Toyota to share car costs
Toyota plans to counter the global financial squeeze, write PAUL GOVER and PETER LYON in Japan
CRISIS meetings have been held in Tokyo as the world’s largest carmaker faces up to the global financial crisis and a huge showroom downturn at home.
Toyota is looking for the best ways to recover from a backward slide in Japanese sales and prevent any major damage on the global scene, and is turning to Subaru and Daihatsu for answers.
It has confirmed a product sharing plan with Fuji Heavy Industries, which will spawn sports models with Subaru technology, and more small-car work with Daihatsu.
The new developments, and particularly a promised Toyota sports car with Subaru all-wheel drive, has obvious implications for Australia. And Toyota is also looking to supply small cars that can be badged and sold in Subaru showrooms.
‘‘If you look at it in the context of Toyota, it could be pretty exciting stuff. But it’s too early to know just yet,’’ Toyota Australia sales and marketing boss Dave Buttner says.
‘‘The basic stance is that, while the companies will be doing joint development, the products will be marketed under their own brand names. It’s a very good affiliation that will lead to some strong products down the track.
‘‘To be developing sports cars with a brand that is aspirational sounds pretty good. And the sports cars will have an eco focus, which will be an advantage for Subaru and Fuji Heavy Industries,’’ Buttner says.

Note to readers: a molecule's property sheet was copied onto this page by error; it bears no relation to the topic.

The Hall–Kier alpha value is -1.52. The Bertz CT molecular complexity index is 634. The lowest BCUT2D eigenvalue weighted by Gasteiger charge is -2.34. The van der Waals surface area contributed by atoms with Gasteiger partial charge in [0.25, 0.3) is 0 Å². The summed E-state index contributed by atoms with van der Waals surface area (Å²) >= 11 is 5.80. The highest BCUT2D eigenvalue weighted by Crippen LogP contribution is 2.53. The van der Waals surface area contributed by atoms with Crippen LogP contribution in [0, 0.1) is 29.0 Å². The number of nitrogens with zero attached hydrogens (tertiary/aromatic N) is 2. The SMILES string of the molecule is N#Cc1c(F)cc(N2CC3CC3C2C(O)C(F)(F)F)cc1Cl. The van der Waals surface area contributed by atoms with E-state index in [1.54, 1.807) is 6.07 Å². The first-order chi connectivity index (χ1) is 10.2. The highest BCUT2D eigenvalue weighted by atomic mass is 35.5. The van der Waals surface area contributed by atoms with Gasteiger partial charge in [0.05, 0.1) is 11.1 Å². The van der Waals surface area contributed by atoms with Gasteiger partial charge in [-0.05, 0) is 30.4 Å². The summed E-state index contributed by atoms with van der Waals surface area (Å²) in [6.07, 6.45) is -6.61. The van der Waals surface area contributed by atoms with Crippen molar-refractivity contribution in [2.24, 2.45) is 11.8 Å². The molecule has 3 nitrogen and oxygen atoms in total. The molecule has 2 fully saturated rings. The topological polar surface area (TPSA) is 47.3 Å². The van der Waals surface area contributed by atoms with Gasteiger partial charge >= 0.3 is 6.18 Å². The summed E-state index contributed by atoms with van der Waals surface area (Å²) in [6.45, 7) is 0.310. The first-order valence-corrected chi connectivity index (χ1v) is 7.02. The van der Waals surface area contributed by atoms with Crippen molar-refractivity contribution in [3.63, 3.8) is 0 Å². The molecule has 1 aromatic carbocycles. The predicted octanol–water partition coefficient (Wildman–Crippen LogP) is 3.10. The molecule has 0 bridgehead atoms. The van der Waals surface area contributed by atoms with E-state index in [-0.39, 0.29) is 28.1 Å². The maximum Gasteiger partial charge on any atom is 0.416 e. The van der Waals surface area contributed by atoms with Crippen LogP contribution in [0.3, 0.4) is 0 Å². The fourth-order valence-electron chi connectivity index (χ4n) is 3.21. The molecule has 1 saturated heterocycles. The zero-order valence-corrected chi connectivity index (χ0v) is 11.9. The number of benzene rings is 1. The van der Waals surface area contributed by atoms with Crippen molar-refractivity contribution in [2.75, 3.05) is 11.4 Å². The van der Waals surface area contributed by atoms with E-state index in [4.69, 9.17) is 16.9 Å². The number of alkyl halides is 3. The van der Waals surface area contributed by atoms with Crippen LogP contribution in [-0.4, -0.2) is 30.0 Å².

Toyota boss Katsuaki Watanabe convened the Tokyo summit last week with the company’s satellites heads — Ikuo Mori of Subaru and Teruyuki Minoura of Daihatsu — to find ways to cut costs and share development budgets.
Japan’s vehicle market, the world’s third largest, fell to a 26-year low last fiscal year because of declining wages and a shrinking population. Rising prices for steel, aluminium and rubber are also applying pressure.
Daiwa SB Investments spokesman Koichi Ogawa says: ‘‘Small cars will become more and more important globally as customers opt for fuel-efficient models.’’
So the outcome of the summit is firm plans on several fronts.
Toyota plans to double its stake in Fuji Heavy to 17 per cent.
Toyota and Subaru will codevelop compact rear-wheel-drive sports cars based on the Impreza’s boxer engine and mechanical layout, with the two companies selling their own models by 2011. Both cars will be built at Subaru’s factory at Gunma, Japan.
Toyota will also create its own all-wheel-drive sports car based on the current Impreza.
In addition, Toyota will supply compact cars to Subaru, while Daihatsu supplies baby cars such as the Koo to Subaru.
The three companies already have close ties: Toyota builds its Camry sedan in Subaru’s US plant and Daihatsu supplies a small car to Subaru for sales in Europe.
Though the Japanese are preparing for tougher times, Toyota Australia is still waiting for the shakeout from the latest financial developments at home.
‘‘I think it’s too early to call. We’re not panicking yet. The market is still tracking towards our forecast of 1,070,000 (sales),’’ Buttner says.
One for the money: to cut
costs and development budgets, Toyota (right) will
supply compact cars to Subaru. Toyota already builds its Camry sedan (below) in
Subaru’s US factory.